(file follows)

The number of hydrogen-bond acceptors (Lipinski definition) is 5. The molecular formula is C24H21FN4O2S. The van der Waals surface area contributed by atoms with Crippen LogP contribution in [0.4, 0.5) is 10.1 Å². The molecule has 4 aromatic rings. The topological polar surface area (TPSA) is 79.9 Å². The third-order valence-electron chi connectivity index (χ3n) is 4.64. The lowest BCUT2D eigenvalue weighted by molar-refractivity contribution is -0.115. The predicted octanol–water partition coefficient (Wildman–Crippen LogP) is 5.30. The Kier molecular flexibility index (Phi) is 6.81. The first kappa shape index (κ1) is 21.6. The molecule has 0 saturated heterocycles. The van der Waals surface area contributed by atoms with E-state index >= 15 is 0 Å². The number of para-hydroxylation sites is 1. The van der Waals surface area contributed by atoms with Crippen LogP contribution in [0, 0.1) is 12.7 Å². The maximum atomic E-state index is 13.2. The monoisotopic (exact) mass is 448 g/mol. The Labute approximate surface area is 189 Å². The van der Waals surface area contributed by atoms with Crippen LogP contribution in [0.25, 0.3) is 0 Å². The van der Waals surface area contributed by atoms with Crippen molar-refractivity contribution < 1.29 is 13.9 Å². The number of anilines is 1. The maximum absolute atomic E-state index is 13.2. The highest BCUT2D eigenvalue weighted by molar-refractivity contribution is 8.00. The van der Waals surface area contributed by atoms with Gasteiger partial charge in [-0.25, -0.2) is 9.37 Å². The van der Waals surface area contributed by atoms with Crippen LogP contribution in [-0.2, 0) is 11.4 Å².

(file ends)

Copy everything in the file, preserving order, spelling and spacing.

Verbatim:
The number of hydrogen-bond acceptors (Lipinski definition) is 5. The molecular formula is C24H21FN4O2S. The van der Waals surface area contributed by atoms with Crippen LogP contribution in [0.4, 0.5) is 10.1 Å². The molecule has 4 aromatic rings. The topological polar surface area (TPSA) is 79.9 Å². The third-order valence-electron chi connectivity index (χ3n) is 4.64. The lowest BCUT2D eigenvalue weighted by molar-refractivity contribution is -0.115. The predicted octanol–water partition coefficient (Wildman–Crippen LogP) is 5.30. The Kier molecular flexibility index (Phi) is 6.81. The first kappa shape index (κ1) is 21.6. The molecule has 0 saturated heterocycles. The van der Waals surface area contributed by atoms with E-state index >= 15 is 0 Å². The number of para-hydroxylation sites is 1. The van der Waals surface area contributed by atoms with Crippen LogP contribution in [0, 0.1) is 12.7 Å². The maximum atomic E-state index is 13.2. The monoisotopic (exact) mass is 448 g/mol. The Labute approximate surface area is 189 Å². The van der Waals surface area contributed by atoms with Crippen LogP contribution in [0.25, 0.3) is 0 Å². The van der Waals surface area contributed by atoms with Crippen molar-refractivity contribution < 1.29 is 13.9 Å². The number of anilines is 1. The maximum absolute atomic E-state index is 13.2. The highest BCUT2D eigenvalue weighted by molar-refractivity contribution is 8.00. The van der Waals surface area contributed by atoms with Gasteiger partial charge in [-0.25, -0.2) is 9.37 Å². The van der Waals surface area contributed by atoms with Crippen LogP contribution in [-0.2, 0) is 11.4 Å².